Since the time of Rama VI, all the successors have grown up here. Today the building is used only occasionally, usually to host visiting heads of state or high-ranking Buddhist officials.
7. The Grand Chakri Palace
Although is no longer the royal residence (the current monarch, King Maha Vajiralongkorn, has been living in the Amhorn Sathan Residential Hall inside Bangkok’s Dusit Palace since 2016, when he inherited the throne after his father’s death), the Grand Chakri Palace is still something special to see.
The house was originally designed by an English architect in the Italian Renaissance style, but King Rama V ordered it to be decorated with typical stepped roofs and mondhop. While the design makes the building stand out from its surroundings, it also makes it look more regal and important. In addition to the richness of their interiors, all rooms in the palace are treasured with precious paintings and portraits of every Thai king.
8. Phra Thinang Amarin Winitchai
This is the ‘High Residence’ – essentially a throne room where King Rama I once paid homage. The room is still used today, often for ceremonies involving heads of state or for future coronation anniversary celebrations of the current king. You can see a peristyle in front of the building, where royal proclamations used to be read.
Inside, the golden throne, in the shape of a boat, is the focal point. Directly in front of it is a giant, regal, nine-tiered umbrella, representing the king’s prestige and power. Royal umbrellas can have anywhere from five levels (for an heir) to nine for a sovereign king.
9. Dusit Maha Prasat
The single large inner hall of this building, which is open to visitors, was originally the audience chamber of Rama I. Here, the king welcomed his guests, seated not on the large throne seen today, but higher up on a throne that looked like a niche in the wall of the south wing. On the ceiling, a belfry designed to resemble the king’s crown adds a royal touch to this Italian Renaissance meets Thai traditional hall.
While the furniture in the interior is original for the time of the building’s construction, the frescoes were painted in a later period. There is also a second inlaid pearl throne here, used by the king when he was away or taking a break….!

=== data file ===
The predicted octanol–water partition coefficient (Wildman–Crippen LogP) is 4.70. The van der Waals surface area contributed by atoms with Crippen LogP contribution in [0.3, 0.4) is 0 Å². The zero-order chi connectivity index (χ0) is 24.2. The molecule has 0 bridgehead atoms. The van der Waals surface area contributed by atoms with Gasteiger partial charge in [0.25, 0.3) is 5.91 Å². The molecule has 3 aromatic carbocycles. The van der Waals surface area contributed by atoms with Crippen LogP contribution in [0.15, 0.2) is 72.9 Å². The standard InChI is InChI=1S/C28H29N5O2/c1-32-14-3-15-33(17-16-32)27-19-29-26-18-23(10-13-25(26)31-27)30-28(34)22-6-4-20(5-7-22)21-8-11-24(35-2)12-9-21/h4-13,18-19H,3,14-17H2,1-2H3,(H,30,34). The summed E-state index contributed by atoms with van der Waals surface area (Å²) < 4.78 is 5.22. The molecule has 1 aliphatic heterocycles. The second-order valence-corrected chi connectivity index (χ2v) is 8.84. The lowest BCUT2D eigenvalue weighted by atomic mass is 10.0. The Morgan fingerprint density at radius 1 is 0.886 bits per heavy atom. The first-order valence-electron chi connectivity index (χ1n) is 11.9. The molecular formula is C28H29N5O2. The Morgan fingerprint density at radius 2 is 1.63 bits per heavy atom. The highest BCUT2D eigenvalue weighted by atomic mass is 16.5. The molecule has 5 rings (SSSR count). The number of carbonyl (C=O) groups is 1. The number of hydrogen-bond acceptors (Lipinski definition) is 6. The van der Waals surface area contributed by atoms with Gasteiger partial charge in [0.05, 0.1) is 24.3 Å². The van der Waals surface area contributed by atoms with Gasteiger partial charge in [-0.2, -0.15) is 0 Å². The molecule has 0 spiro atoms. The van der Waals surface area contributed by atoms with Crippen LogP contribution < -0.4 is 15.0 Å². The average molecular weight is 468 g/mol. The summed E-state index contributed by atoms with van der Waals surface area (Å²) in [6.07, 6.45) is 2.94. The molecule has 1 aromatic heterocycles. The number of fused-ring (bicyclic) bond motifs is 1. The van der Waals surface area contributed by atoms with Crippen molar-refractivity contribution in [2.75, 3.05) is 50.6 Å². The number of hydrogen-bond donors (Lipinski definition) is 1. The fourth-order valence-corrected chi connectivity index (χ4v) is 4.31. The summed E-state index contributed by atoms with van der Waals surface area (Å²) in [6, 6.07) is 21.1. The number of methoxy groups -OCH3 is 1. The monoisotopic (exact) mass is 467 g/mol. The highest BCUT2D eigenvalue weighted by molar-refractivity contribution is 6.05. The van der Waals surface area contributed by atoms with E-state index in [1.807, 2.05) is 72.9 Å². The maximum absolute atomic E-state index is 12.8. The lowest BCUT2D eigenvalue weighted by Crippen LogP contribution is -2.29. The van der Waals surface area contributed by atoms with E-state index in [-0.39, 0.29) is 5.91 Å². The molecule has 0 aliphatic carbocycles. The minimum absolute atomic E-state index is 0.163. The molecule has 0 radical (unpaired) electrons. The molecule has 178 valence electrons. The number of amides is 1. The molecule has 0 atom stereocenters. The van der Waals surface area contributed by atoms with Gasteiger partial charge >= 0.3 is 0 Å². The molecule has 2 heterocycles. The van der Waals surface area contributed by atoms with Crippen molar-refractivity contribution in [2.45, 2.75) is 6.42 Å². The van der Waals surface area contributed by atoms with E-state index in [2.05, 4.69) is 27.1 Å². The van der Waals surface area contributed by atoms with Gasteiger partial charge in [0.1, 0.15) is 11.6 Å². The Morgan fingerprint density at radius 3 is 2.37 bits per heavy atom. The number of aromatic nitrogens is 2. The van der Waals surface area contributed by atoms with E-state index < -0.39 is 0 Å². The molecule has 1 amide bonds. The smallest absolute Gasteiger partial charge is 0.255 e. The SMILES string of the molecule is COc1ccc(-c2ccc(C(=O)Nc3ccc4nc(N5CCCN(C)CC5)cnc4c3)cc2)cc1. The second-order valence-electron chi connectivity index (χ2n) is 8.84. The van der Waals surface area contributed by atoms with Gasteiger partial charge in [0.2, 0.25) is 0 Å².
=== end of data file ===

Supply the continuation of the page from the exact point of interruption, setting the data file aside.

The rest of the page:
Bangkok, Thailand! The Grand Palace…!
10. Aphorn Phimok Prasat
When you leave the Dusit Maha Prasat, the thin golden wooden pavilion in front is the Aphorn Phimok Prasat, used by Rama I. Here, the king would change before entering the audience hall and then again after exiting. Around the pillars of the pavilion were curtains woven with golden thread, while the king wore his ceremonial robes.
This pavilion was also used to park the king’s palanquin, a form of transport that moves with one passenger – basically a large box or seat carried by six porters on long columns. Before a ceremony, the king would change inside the Dusit Maha Prasat before leaving in the palanquin to join the festivities.
Tours at the Grand Palace
Are you thrilled by all you can see and do within the walls of the Grand Palace? Let a professional guide take you to see Bangkok’s top attractions, including the most important buildings of the Grand Palace, on a six-hour Bangkok city tour, Best of Bangkok .
At 7:30 am, a dedicated driver will pick you up directly at your hotel in an air-conditioned vehicle. From there, you’ll be taken directly to Wat Traimit in Chinatown, home to the world’s largest (and heaviest at 5.5 tons) seated golden Buddha. You’ll then continue a walking tour of Chinatown’s wooden shops and make another stop at the shrine dedicated to Kuan Yin, the Chinese goddess of mercy.
Your next stop is at the Grand Palace, where your guide will take you on a tour of the grounds-including the Temple of the Emerald Buddha; the giant demon guardians that protect the entrance to the temple and Phra Siratana Chedi, a golden bell-shaped stupa-before heading to Wat Pho, just south of the Palace Complex. Here, you’ll see the giant reclining Buddha, a magnificent 46-metre-long golden statue.
You’ll finish the tour at a restaurant overlooking the Chao Phraya River, where you can enjoy a traditional Thai lunch before retiring to your hotel.
Hours and tickets
Opening hours: 8:30am – 15:30pm daily. The Grand Palace does not close for national or religious holidays, but may close on very rare occasions during special royal ceremonies.
Entrance: the standard entrance ticket includes access to Wat Phra Kaeo, the Queen Sirikit Museum of Textiles and The Royal Thai Decorations & Coins Pavilion. Tickets can be purchased at the gate or online at the Palace’s official website to bypass the long queues. If purchasing online, please note that tickets must be purchased at least 24 hours before your visit and must be picked up in person at a special window near the Palace entrance.
There is an extra charge for renting an audio guide in various foreign languages such as English, German, French, Spanish, Russian and others.
Visitors can enter the palace through the Wiseedtschairi Gate (“Gate of Great Victory”), beyond which a wide road leads to the outer courtyard. On either side are modern buildings housing government offices. The ticket office is located at the beginning of the road leading to the palace courtyard.